“Delivering aviation’s sustainability agenda”: Aerospace manufacturers pledge net zero by 2050

Chief technology officers (CTOs) of seven aerospace manufacturers have issued a joint statement reaffirming their commitment to achieving “more sustainable aviation” and to reaching industry-wide Air Transport Action Group (ATAG) targets.

The CTOs of Airbus, Boeing, Dassault Aviation, GE Aviation, Pratt & Whitney, Rolls-Royce and Safran said they would work together on three core areas of aviation technology as part of a shared position to meet the sector’s net zero carbon emissions target by 2050.

The three areas highlighted are:

  • advancing the “state-of-the-art” in aircraft and engine design and technology;
  • supporting increased availability and adoption of sustainable aviation fuel and investigating hydrogen as a fuel of the future; and,
  • continuing to develop novel technologies that will eventually enable net-zero carbon aviation while maintaining the safety and quality standards of the industry.

They also committed to issuing a call to action to policymakers, research institutions, suppliers, fuel producers and airport operators to “build on the progress made in recent years” and “deliver on the aviation sector’s sustainability agenda”.

In the joint statement, the CTOs of each company called for:

  • a sustained and planned approach from policymakers to support the development of novel technologies and stimulate the ramp-up of sustainable aviation fuel (SAF) and green hydrogen production capacity;
  • a globally consistent approach to regulation and certification standards;
  • collaboration between research institutions and aerospace suppliers in the development of the new technologies;
  • investment in SAF production capacity by fuel producers; and,
  • investment by airport operators in the infrastructure required to support novel aviation technologies.

On 4 October, the International Air Transport Association’s (IATA) director general Willie Walsh called for collective efforts from across the aviation industry in order to meet net zero carbon emissions by 2050.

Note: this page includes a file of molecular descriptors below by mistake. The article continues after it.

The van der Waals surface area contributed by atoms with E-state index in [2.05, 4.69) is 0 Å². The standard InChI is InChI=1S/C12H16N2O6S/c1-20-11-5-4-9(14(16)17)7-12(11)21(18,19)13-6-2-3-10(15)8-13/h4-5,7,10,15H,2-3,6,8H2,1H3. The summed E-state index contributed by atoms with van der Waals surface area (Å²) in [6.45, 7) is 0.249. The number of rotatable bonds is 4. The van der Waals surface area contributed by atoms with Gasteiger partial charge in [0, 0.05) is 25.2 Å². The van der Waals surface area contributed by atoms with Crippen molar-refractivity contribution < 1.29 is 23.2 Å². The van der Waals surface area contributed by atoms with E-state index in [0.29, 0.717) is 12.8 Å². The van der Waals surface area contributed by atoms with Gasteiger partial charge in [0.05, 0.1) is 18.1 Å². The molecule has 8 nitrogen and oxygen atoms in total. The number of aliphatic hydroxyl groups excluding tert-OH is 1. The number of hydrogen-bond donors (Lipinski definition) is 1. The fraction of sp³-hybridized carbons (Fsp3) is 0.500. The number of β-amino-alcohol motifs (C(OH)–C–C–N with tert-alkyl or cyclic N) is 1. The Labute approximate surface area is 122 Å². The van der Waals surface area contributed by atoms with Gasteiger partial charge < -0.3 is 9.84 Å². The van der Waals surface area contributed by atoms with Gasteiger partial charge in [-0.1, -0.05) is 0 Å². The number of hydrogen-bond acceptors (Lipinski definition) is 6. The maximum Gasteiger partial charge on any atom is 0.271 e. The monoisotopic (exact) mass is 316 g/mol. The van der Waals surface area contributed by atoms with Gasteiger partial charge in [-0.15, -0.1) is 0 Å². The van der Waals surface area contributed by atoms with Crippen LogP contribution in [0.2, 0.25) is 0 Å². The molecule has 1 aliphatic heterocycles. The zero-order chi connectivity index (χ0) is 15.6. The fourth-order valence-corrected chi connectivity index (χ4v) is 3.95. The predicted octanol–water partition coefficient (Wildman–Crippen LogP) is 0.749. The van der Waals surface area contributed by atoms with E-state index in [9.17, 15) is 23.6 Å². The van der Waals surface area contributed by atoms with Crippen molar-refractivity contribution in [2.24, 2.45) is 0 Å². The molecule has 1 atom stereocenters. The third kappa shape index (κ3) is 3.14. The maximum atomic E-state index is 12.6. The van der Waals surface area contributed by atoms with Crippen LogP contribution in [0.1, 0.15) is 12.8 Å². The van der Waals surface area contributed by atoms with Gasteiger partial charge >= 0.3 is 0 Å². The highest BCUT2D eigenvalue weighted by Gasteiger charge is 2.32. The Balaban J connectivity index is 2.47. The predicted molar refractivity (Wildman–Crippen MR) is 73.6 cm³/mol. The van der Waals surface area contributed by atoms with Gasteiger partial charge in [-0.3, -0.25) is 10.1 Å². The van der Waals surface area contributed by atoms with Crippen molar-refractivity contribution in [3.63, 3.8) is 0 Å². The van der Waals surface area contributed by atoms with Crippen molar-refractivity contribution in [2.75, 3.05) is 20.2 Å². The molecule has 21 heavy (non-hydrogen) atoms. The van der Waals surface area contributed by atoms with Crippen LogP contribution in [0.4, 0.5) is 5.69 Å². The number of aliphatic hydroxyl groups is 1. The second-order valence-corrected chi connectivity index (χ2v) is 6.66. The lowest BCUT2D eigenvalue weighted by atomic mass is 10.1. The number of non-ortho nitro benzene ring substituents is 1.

“Achieving sustainable global connectivity cannot be accomplished on the backs of airlines alone,” Walsh said. “All parts of the aviation industry must work together within a supportive government policy framework to deliver the massive changes that are needed, including an energy transition.

“That is no different than what we are seeing in other industries. Road transport sustainability efforts, for example, are not being advanced by drivers building electric vehicles.

“Governments are providing policies and financial incentives for infrastructure providers, manufacturers and car owners to be able to collectively make the changes needed for a sustainable future. The same should apply to aviation.”

Source: IATA

Airline members of IATA approved a resolution to achieve net zero carbon emissions by 2050 at IATA’s 77th Annual General Meeting at the beginning of this month, which it said brings air transport in line with the objectives of the Paris Agreement to limit global warming to 1.5°C.

The not-for-profit organisation estimates 10 billion passenger journeys will take place in 2050, meaning the industry will need to abate 1.8 gigatons of carbon by then to meet net zero targets.

The aviation industry currently accounts for approximately 2.5 per cent of all man-made CO2 emissions.

Source: IATA

In its ‘Fly Net Zero’ report, IATA outlines a combination of measures to achieve net zero. These include sustainable aviation fuel, operation and infrastructure improvements, and offsetting and carbon capture.

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